Originally intended to be presented during the fall of 2020, and postponed due to the COVID-19 pandemic, a new United Kingdom budget will finally be published on March 3. Although normally most tax rate changes come into effect on budget day or soon after, 2021’s tax reforms might need to wait. Consultations on policies that will define the UK’s tax strategy for the next 10 years will start on March 23, following the budget announcements. Some tax reforms might be pushed later in the year, to the fall of 2021.
In 2021 Chancellor Rishi Sunak is facing a double challenge. On one hand, the budget is expected to offer support to businesses that have been affected by the pandemic and set the foundations for economic growth. On the other hand, he needs to offer budgetary stability. And it will not be an easy task. According to the Institute of Fiscal Studies, the UK would need to raise taxes or cut spending by about 60 billion pounds (US $84 billion) in order to balance the budget. Achieving that objective may not be possible (or even desirable) in the context of a recovery from the economic fallout from the pandemic.
Although the Conservative Party’s election promise in 2019 was to not raise the main tax rates, the current economic situation might push the Chancellor to break his promise.
One of the taxes that might see an increase is the corporate tax. This measure would barely increase tax collection during an economic downturn while sending the wrong signal to businesses and investors. The increase of the corporate tax rate might be substituted by a windfall corporate tax to be applied on excess profits above a certain average and on top of the corporate tax payment. The windfall tax could also target specific sectors that have benefited from the government policies during the COVID-19 crisis. In any case, a windfall tax will deter innovation and impact economic growth while adding complexity to the tax system, making it difficult to administer and comply with.
The Digital Service Tax (DST) is also under scrutiny. Raising the tax rate, reducing the threshold to cover more businesses, and widening its base to include online sales of physical goods are some of the adjustments that the digital tax might undergo. However, a separate tax on sales of goods via the internet will translate into another layer of tax on top of the existing value-added tax (VAT).
Regarding VAT, the current temporary 5 percent reduced rate (from the 20 percent standard rate) applied to hospitality and tourism might be prolonged for another year. On the other hand, the UK might benefit from reforming VAT as its revenues are less sensitive to economic downturns than income or corporate taxes. The UK has the opportunity to increase tax revenues by broadening its VAT base. The UK’s VAT Revenue Ratio sits below the OECD’s average suggesting there is room to improve tax performance. The UK’s VAT threshold is almost twice the average VAT threshold for OECD countries. Although exempting small businesses saves administrative and compliance costs, large thresholds create a distortion by favoring smaller businesses over larger ones, and negatively impacting tax collection. When looking at the UK’s actionable policy gap, VAT collection could increase by as much as 16.5 percentage points if reduced rates and exemptions are eliminated.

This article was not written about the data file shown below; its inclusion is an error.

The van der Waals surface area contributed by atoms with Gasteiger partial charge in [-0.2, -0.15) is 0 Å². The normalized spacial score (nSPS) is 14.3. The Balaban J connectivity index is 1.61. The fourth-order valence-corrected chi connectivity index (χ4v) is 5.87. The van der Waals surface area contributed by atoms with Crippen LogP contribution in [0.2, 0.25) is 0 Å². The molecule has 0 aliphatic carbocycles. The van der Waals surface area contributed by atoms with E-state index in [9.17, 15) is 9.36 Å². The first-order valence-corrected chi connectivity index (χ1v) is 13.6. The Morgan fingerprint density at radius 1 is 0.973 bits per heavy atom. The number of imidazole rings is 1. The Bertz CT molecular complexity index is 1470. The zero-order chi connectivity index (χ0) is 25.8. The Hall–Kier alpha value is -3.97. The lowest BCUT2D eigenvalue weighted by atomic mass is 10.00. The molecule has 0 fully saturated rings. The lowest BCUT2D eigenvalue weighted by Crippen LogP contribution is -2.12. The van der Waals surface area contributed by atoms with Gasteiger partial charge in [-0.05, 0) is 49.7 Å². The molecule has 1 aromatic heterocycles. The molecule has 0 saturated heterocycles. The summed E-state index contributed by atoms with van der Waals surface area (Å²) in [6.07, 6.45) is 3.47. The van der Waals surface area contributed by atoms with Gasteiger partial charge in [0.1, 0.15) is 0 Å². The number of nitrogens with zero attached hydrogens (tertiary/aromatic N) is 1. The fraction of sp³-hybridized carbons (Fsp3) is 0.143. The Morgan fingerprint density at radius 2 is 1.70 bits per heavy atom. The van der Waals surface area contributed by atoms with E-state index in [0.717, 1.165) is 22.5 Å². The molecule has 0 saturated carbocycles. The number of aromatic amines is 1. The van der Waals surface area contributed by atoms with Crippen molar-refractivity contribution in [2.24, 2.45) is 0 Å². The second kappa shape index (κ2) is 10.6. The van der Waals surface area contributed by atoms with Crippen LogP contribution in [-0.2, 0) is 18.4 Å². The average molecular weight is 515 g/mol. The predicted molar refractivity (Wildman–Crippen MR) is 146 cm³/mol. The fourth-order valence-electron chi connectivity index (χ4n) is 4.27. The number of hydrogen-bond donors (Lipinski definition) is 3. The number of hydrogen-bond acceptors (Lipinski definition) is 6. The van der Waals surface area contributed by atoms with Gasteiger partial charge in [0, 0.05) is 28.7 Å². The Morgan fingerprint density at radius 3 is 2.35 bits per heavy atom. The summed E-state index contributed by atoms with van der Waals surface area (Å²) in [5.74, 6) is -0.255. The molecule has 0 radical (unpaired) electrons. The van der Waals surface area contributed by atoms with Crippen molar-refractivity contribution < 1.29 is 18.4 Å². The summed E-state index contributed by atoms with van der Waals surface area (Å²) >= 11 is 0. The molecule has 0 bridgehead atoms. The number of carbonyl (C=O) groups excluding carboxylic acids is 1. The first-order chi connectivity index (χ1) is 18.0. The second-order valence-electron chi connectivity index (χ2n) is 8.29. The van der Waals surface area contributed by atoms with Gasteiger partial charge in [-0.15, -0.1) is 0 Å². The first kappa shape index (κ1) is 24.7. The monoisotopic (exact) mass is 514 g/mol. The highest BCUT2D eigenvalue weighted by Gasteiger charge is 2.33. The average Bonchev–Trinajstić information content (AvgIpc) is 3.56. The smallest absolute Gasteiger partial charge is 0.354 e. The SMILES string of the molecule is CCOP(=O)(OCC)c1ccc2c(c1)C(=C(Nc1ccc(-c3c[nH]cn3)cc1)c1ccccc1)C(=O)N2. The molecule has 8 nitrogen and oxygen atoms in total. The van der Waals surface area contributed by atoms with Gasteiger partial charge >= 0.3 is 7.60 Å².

In order to balance the budget, some groups in the UK, like the Wealth Tax Commission, are recommending a one-off wealth tax. When looking at how little wealth taxes are currently collecting in other countries and the repeal of the tax in most OECD countries, perhaps the UK should not adopt one in the first place. When considering new types of taxes, it is worth accounting for the administrative costs of enforcement, and in this case strengthening enforcement on existing taxes may be a better use of resources for the UK government than bringing in a new tax altogether.
Green taxes might also be part of the 10-year tax strategy. Although fuel duties might not be raised soon, a new plastic packaging tax and levies on gas are being considered. Implementing gas levies will incentivize households to switch home heating from gas to electricity and reduce carbon emissions.
Other measures might include an increase in capital allowances, the simplification of the patent box regime, or a property tax reform by replacing it with a tax based on the capital value of land and buildings. The property tax reform should also ensure that businesses do not face a tax hike when they improve their properties through renovations or new constructions. Therefore, buildings, plant, and machinery should be excluded from the reformed tax base. In our 2020 International Tax Competitiveness Index (ITCI), the property tax index ranks the UK 33rd out of 36 countries while the UK ranks 22nd in the overall ITCI. Therefore, a complete reform of the property tax will directly impact the UK’s international tax competitiveness.
Tax hikes or spending cuts implemented early in the year might undermine the desirable rapid recovery of the economy. The UK should focus on implementing tax reforms that have the potential to stimulate economic recovery by supporting business investment and employment while increasing its international tax competitiveness.
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